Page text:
What are Data Structures

We have already said in the order of learning that:

Data Structures are a way of organising data.

NOTE: In most cases, the definition of a term is always embedded in the name itself. Oftentimes you just have to break the words into smaller parts and the meaning becomes obvious.

Data Structures stand at the heart of algorithms. Why? Because algorithms are designed to work with data. They take data as input and return data as output. However, if the data was just thrown as random bytes and there were no structure to it, then it becomes nearly impossible to work with data. The algorithm wouldn’t know how to read data or how to write it.

The importance of Data Structures

Think of a sorting algorithm. It takes a list of numbers as input and gives out a list of sorted numbers as output. For the algorithm to work, it should know how to read the numbers. Normally they are provided as an array. An array is a sequential list of same type of data (in this case, numbers). An array of numbers can look like this:


which is actually one number after another in the computer memory. However, if the rules were not that strict and there were random blank spaces between numbers, it would look like:

10,34, , , ,29,74,29,75, ,912,8445, ,23, , ,3, ,8 

Now it becomes difficult to read the numbers. You might think - one can easily filter out spaces from between the numbers or ignore them in the algorithm. There are two problems with that:

  1. The algorithm becomes much more difficult to build because now you have to write a check (or test) for every single step of the algorithm to ignore the blank spaces where data is being accessed from the list.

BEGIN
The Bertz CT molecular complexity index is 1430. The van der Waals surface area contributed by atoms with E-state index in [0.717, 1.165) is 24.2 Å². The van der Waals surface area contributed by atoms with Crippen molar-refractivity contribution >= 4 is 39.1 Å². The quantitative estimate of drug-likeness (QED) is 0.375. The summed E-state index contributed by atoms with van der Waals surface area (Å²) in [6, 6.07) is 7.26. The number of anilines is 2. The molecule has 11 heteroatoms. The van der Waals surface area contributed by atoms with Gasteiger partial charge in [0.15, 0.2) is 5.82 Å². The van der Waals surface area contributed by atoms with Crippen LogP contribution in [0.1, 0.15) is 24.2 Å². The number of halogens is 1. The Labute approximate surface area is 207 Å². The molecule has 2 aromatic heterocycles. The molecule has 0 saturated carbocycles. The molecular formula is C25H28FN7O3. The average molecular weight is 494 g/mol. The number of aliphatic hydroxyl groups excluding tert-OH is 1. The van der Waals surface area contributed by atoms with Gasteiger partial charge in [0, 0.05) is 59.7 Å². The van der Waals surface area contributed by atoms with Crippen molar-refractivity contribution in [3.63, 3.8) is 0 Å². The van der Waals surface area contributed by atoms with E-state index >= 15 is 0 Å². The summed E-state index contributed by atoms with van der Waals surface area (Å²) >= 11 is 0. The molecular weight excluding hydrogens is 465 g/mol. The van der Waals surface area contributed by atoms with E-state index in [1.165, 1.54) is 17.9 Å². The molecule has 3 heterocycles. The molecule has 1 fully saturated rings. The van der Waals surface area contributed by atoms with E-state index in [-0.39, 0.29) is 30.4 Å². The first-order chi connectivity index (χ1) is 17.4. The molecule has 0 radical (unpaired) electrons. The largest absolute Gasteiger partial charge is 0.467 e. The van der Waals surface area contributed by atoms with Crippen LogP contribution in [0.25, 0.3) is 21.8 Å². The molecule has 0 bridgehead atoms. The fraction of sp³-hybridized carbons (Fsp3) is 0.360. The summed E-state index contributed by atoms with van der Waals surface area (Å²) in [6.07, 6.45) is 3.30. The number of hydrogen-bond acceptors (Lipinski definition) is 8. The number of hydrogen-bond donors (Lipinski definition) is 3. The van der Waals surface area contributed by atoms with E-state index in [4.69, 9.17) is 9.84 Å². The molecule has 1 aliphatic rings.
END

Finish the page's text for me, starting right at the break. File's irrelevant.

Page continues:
2. In computer memory, there are no blank spaces. The closest you can come to a blank space in computer memory is a byte filled with all 0s, which actually has the value of numeric 0. So the algorithm would read the list with spaces like: 10,34,0,0,0,29,74,29,75,0,912,8445,0,23,0,0,3,0,8

See the problem? If this list were to be sorted in increasing order, it would produce this result:


What we wanted was this:


Without a proper data structure, not only the length but also the content of the result comes out different. This is when we altered the expected data structure in a very small way. Some of the more advanced algorithms would produce almost random-looking results if the input data was not structured properly.

We hope we have established why Data Structures are important.

The different Data Structures

There are numerous ways in which you can organize data. So the list of Data Structures is pretty exhaustive. Thus, we are going to learn about only the most useful ones. For example, there is a data structure known as Q-Tree but we are not going to learn about it because that is an advanced Data Structure. Once you have mastered the basic Data Structures and algorithms built for them, we can learn about the advanced ones later. For this course, we are going to start with:

  1. Arrays
  2. Stacks
  3. Queues
  4. Double-ended Queues
  5. Circular Queues
  6. Linked Lists
  7. Doubly Linked lists
  8. Hash Tables (or Dictionaries)
  9. Matrices (Two-Dimensional Arrays)
  10. Graphs
  11. Trees (multiple types of trees)
  12. Heaps
  13. Sets

It might look like a long list at first. Just begin and you will start liking them. They are pretty easy to understand and we’ll keep them interesting.